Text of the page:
Commentary: Are America's Colleges "Separate But Unequal"?

Commentary: Are America's Colleges "Separate But Unequal"?

Commentary: Are America's Colleges "Separate But Unequal"?

A report by Georgetown University indicates how the country’s colleges still have disparities of opportunity and outcomes.

PUBLISHED ON : JULY 31, 2013 / 02:38 PM

When it comes to college education, the country has come a long way when it comes to providing opportunities for African-American students. But there remain disparities so glaring that they simply cannot be ignored.

A study by Georgetown University’s Center on Education demonstrates that when it comes to higher education, white college students remain more advantaged than their counterparts of color.

"The American post-secondary system increasingly has become a dual system of racially separate pathways, even as overall minority access to the post-secondary system has grown dramatically," said Jeff Ttrohl, one of the authors of the study.

The report, called "Separate but Unequal," indicates that more than 80 percent of new white students were enrolled at the top 468 colleges, while more than 70 percent of new African-American and Latino enrollments have been at the nation’s open-access two-year and four-year colleges.

Furthermore, the report said, between 1995 and 2009 the white share of enrollments in open-access two-year and four-year colleges declined from 69 percent to 57 percent. What is clear is that for African-American and Latino college students, the paths to higher education are vastly separate. And, at the same time, those paths generally lead to different educational outcomes.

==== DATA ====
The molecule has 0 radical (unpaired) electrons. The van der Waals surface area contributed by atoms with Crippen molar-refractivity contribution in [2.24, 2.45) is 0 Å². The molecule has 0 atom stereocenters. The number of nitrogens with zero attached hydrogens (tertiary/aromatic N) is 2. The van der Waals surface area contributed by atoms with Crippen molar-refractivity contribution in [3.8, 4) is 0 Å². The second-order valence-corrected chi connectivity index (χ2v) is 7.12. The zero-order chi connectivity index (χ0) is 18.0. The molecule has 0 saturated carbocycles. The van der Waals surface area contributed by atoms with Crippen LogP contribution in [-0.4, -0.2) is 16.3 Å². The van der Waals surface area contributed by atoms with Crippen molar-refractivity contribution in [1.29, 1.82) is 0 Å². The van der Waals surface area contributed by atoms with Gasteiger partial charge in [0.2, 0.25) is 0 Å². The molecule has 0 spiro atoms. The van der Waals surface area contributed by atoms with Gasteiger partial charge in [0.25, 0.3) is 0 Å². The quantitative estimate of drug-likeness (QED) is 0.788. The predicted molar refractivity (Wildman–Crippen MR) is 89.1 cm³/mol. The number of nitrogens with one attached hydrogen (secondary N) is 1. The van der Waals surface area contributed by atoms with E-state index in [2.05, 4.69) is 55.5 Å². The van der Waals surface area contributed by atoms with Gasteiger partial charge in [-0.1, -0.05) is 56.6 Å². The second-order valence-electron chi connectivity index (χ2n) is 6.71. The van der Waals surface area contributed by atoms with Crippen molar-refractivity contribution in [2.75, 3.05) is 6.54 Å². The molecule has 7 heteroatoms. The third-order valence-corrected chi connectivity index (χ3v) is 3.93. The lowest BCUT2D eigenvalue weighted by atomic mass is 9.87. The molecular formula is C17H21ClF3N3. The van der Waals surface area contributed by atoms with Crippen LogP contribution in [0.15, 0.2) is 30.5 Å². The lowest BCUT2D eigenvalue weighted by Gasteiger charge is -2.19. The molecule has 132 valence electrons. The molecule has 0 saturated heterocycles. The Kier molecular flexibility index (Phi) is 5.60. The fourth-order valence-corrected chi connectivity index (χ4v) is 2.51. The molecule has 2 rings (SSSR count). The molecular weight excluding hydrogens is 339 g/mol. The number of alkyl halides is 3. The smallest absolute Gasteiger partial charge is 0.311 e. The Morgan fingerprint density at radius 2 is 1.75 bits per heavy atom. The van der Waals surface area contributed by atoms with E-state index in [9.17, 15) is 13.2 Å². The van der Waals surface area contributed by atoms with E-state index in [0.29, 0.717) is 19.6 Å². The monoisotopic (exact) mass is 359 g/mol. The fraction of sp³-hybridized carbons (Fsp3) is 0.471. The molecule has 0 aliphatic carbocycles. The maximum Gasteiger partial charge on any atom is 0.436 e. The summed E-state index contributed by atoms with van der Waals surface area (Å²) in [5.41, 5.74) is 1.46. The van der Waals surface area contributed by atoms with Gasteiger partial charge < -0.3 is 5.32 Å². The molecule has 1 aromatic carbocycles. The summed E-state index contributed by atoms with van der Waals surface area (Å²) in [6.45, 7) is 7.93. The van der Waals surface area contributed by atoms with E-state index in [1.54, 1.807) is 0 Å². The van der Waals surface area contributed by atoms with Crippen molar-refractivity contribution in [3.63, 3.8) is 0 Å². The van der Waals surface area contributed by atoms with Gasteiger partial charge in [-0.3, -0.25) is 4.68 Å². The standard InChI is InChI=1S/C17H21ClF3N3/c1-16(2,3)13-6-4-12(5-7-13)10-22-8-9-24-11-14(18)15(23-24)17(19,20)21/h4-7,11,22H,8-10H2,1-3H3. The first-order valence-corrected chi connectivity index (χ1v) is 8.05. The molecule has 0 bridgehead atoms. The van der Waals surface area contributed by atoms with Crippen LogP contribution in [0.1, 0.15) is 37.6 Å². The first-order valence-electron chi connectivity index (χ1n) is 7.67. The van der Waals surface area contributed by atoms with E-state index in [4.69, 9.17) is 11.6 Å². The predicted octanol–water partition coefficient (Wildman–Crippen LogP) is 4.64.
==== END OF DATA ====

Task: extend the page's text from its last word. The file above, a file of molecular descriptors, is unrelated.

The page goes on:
The report said that more than 30 percent of African-American and Latino students with a high school grade point average of 3.5 or higher attend community colleges. That compares with 22 percent of white students with identical grade point averages.

In addition, among the students who score at the top 50 percent of tests, 51 percent of white students get bachelor’s degrees or higher compared with 34 percent of African-American college students and 32 percent of Latino students.

The data make clear that the nation’s higher education system is not quite as colorblind as its leaders might suggest.

In fact, the system acts “at least in part, as a systematic barrier to opportunity for many African-Americans and Hispanics, many of whom are college-qualified but tracked into overcrowded and underfunded colleges where they are less likely to develop fully or to graduate," said Anthony Carnevale, director of the center and the other author of the report.

More than anything, the report makes clear that there is a great deal of progress yet to be made. Until the nation’s higher education system provides equal access, comparable financial opportunity to attend the nation’s better schools and reasonably equal outcomes, the country still has a long way to go to meet its promise of equality for all American college students.

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(Photo: AP Photo/Jacquelyn Martin)

Written by Jonathan P. Hicks


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